Discussion in 'The Lounge' started by retrofit, May 15, 2018 at 9:33 PM.
Of course What else do you do at the seaside?
I still have a VHS machine and tapes, open reel tape recorders (3) but the only things that are redundant are sets of imperial sized spanners and BA sockets that haven't been used for over 30 years.
Buy a proper (Series) Land Rover!
Mine's a 32S, copyright 1987 it says on the back. It is my third.
Mine is an 11C from the stone age.
On that note, my 3 years studying electronic servicing is pretty redundant, and was as soon as I had finished.
We had been on the computer and control syllabus, when the exam board decided to give everyone the TV and Video exam around 6 -8 weeks before we were due. Cue lots of cramming and practice, just a couple of weeks after our Tutor had just told us that Toshiba had become the first VHS manufacturer to make a recorder with no serviceable parts....
Mind you, I should have taken his advice and got into computer networking several years before I actually did.
I used to have a Psion Organiser II, (M&S was one of their main customers) which had one of the best keyboards I've encountered on something this small. Still sometimes regret not having it around. Don't think you can get them repaired any more.
Hi Roger, Just sent you a PM about your Paterson enlarger, which I'm definitely interested in!
Oh, just remembered, I've also still got an APL keyboard knocking around here - Haven't used it for some time now, but it's a darn sight less tedious to use than a spreadsheet when you have multiple arrays of data to manipulate!
That brings back memories! Using 3270 or 3279 terminals to program in APL under VMS/CMS iirc!
This thread prompted me to dig out my old Casio Digital Diary 4000. Haven't seen it since goodness knows when! Was a useful bit of kit in its day.
Many years ago a colleague (who was a refugee from Yorktown Heights) referred to it as "Awful Programming Language".
My very last employment was writing manuals for ICL's Virtual Machine Environments. One or two survived, I think, but there were maybe ten to begin with; I remember VME-K.
I started my working life in the 70's writing programs in Cobol on ICL 1900's running under George and remember being sent on various courses to ICL Beaumont near Windsor when VME came in, always loved going there
By around 1990 I was finished with mainframes or they were finished with me, it was great while it lasted
You can't put the buggers down with an axe. A few years ago I went to work at one of the high street banks on a data mining contract. 5 minutes into the job we were asked how well we remembered our TSO and DB2. A chorus of gulps ran round the table. . Still it's amazing how fast you recall things when your pay cheque depends on it.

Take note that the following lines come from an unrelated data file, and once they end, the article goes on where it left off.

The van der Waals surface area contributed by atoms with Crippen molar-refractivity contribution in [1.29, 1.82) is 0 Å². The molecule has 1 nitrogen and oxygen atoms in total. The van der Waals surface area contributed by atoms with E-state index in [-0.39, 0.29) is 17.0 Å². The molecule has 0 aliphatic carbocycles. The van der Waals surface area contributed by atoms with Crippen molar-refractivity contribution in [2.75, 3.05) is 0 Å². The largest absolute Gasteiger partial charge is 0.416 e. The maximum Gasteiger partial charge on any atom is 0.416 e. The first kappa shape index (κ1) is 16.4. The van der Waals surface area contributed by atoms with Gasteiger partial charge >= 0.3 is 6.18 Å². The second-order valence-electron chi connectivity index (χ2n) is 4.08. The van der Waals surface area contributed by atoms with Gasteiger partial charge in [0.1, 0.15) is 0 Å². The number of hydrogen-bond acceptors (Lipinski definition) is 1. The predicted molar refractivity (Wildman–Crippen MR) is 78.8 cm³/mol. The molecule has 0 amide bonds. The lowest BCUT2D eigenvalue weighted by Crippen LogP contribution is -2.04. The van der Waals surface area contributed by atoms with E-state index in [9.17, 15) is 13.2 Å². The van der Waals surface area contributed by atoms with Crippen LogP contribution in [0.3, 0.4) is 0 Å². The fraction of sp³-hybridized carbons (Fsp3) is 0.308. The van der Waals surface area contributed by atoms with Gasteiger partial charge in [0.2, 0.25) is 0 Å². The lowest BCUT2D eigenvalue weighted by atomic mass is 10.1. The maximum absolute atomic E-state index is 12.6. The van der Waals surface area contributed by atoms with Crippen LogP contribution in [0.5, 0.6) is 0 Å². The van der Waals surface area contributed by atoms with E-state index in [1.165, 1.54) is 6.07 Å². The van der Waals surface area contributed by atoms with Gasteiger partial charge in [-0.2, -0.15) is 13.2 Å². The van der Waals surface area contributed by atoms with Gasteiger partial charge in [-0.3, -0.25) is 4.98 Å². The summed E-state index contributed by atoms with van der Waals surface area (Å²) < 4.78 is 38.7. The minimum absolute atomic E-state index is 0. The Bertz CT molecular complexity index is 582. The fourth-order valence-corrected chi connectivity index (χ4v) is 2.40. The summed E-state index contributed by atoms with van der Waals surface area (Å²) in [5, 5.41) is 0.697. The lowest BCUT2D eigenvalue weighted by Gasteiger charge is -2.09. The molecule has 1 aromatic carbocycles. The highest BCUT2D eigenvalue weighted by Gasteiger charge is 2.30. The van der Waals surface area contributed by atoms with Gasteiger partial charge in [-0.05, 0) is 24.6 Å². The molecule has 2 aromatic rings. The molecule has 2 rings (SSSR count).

So, maybe those of you who worked for ICL, remember Tim and Martin Corser or Bidlake-Corser - known by me as the 'Terrible Twins'?
My formative computing experience was getting a right telling off for coding something recursive that crashed the university ICL 2970 - that would probably be 1973 or 4. Although I don't remember the details I was still anxious about programming mainframes ten years later.
Going back to the original thread title, apart from a couple of Faber-Kastell slide rules (10" and 5") I also have a mechanical planimeter that I used while developing software to measure the volume and slope of slag heaps after the change in legislation brought about by the Aberfan disaster. I have kept it purely because it is beautifully designed and engineered.
The other sadly redundant item is my beautiful sextant. I loved (and still love) marine astro-navigation. When I took a sabbatical year after four years in war-torn Iraq and sailed my boat from Falmouth to Gibraltar non-stop, the worst landfall I had was a third of a nautical mile. I had programmed an HP95 with a permanent almanac for the sun, moon, the six navigational planets and 63 navigational stars plus Polaris, and ran a running fix all the way, picking up 'double-angle on the bow' fixes at Scilly Isles, Finisterre, Cape St. Vincent and the rock itself.
Ah - glory days!
The HP95 is now long gone, but in a fit of nostalgia last year I started re-writing the software for Android - just to check the accuracy of my GPS, you understand.
We have a nice sextant at home. It is there as "art" and is on the wall in the lounge. I wouldn't have a clue what to do with it in real life, but it looks good. It came from my father in law after he died. No idea if he ever used it, though i doubt it.
There was a bloke called J Alan Cash who was a freelance specialising in travel photography. One of his pictures is called "Shooting the Sun" and shows a group of officers immaculately dressed in white uniforms with shorts all lined up with their sextants. His library is still in operation.
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